“Forgotten Kids” excerpt I

‘Summer Present: Chapter 1’ excerpt from Forgotten Kids by Laurie Costello.

She appeared, parting the rest of them like Moses, though that reference was stale and forgotten from two decades ago. Yes, there she was, indeed, with her wavy locks falling from underneath a debonair fedora, tickling her sun-kissed cheeks and bare shoulders. She was the girl, or woman now, who altered my life with the most miniscule of moments in the grand scheme of things. The tiniest sliver of hope that ignited a burning that has since only been met with temporary relief, for it will never be satisfied.

Heather came up next to me and said, “What is she doing here? God, I hate that bitch.”

I tugged on the cuff of my button-down to cover my wrist. “Yeah, me too.”

“Her teeth are, like, too perfect. It’s disgusting.”

I turned and looked at Heather as if I had never seen her or heard those semantics before. She went blonde, and the mountains rounding from underneath her top could have only been formed with assistance and a hefty entertainer’s fare—or perhaps even an industry comp for a role.

“Well, you’ve certainly changed.”

She stepped back and twirled as if it were a compliment. “I had to. Isn’t it great?”

“It’s something; that’s for sure.”

“So what do you do now?” she asked.

“I’m a counselor.”

“Oh,” she said, disappointed at the lack of esteem.

“And you?”

Nadia sauntered over before Heather could answer, and said, “A counselor, that seems fitting after all that happened.”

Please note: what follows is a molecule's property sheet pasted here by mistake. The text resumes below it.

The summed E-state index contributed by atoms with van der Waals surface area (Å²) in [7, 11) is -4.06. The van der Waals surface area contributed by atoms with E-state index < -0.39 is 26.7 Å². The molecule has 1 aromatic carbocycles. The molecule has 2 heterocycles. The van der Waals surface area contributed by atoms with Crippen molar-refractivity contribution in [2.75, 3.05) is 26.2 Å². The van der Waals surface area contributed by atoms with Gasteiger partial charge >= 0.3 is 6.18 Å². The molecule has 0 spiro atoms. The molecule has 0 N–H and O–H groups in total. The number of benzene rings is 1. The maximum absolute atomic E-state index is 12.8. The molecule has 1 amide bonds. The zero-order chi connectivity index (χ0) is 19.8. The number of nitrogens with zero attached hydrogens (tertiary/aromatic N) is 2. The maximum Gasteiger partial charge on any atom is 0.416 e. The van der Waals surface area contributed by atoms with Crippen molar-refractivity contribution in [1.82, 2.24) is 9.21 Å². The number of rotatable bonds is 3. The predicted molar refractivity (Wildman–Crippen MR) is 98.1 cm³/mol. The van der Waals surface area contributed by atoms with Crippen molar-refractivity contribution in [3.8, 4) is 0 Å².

I smiled and gave her a hug; she used to be petite, but all that remained in that regard was her height. She was proof life phases add weight in more than one aspect, especially when experience was forced early on. “Hey, Nadia, great to see you. I heard you have, like, ten kids.”

“Always the omniscient one.”

“Well, not always, just more so over time.”

“I don’t have ten kids, but I have a gang.”

“Hopefully a little tamer than the one you used to roll with.”

“Just a tad.” She chuckled.

A stout man, just a few inches taller than Nadia, walked to her side with sunglasses on his forehead and his chin lifted. He held a beer, and his stomach stored a few more.

She put a soft grip around his triceps and said, “This is my husband.” She then presented her palm face up in my direction, “Babe, this is Kyle. You know, the one I talk about sometimes.” 

He extended his hand and I met it with a firm grip.

“Nice to meet you,” I said.

“Same here, bro.”

After we released, there was no need to further the introduction with mundane getting-to-know-yous because I was at a point in my life where I wanted less people around, not new acquaintances who will inevitably become as irrelevant as names from the past—just quicker this go-around. He appeared to be stuck in the same mentality, but it may have just been his personality of being unimpressed, demanding respect without an ounce of reciprocation. So, just another person from this town, I guess.

“Are you still into music?” Nadia asked.

“Can’t seem to get away from it, which is a good thing.”

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